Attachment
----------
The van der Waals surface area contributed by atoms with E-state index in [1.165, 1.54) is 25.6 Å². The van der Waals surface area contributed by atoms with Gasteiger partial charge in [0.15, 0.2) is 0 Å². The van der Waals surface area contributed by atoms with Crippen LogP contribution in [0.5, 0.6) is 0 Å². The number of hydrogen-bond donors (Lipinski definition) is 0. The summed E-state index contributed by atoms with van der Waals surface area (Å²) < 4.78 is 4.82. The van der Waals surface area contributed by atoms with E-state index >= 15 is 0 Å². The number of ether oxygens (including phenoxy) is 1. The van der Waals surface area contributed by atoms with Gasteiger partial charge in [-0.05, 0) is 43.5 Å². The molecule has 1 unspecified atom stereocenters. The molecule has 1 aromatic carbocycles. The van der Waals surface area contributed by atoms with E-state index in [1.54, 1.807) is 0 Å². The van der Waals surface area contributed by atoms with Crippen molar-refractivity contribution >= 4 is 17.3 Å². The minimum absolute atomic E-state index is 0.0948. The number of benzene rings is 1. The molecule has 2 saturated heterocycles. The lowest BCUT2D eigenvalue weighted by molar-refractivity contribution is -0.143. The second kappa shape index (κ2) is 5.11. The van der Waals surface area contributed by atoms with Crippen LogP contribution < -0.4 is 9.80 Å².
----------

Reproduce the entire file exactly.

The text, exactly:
The van der Waals surface area contributed by atoms with E-state index in [1.165, 1.54) is 25.6 Å². The van der Waals surface area contributed by atoms with Gasteiger partial charge in [0.15, 0.2) is 0 Å². The van der Waals surface area contributed by atoms with Crippen LogP contribution in [0.5, 0.6) is 0 Å². The number of hydrogen-bond donors (Lipinski definition) is 0. The summed E-state index contributed by atoms with van der Waals surface area (Å²) < 4.78 is 4.82. The van der Waals surface area contributed by atoms with E-state index >= 15 is 0 Å². The number of ether oxygens (including phenoxy) is 1. The van der Waals surface area contributed by atoms with Gasteiger partial charge in [-0.05, 0) is 43.5 Å². The molecule has 1 unspecified atom stereocenters. The molecule has 1 aromatic carbocycles. The van der Waals surface area contributed by atoms with E-state index in [1.54, 1.807) is 0 Å². The van der Waals surface area contributed by atoms with Crippen molar-refractivity contribution >= 4 is 17.3 Å². The minimum absolute atomic E-state index is 0.0948. The number of benzene rings is 1. The molecule has 2 saturated heterocycles. The lowest BCUT2D eigenvalue weighted by molar-refractivity contribution is -0.143. The second kappa shape index (κ2) is 5.11. The van der Waals surface area contributed by atoms with Crippen LogP contribution < -0.4 is 9.80 Å².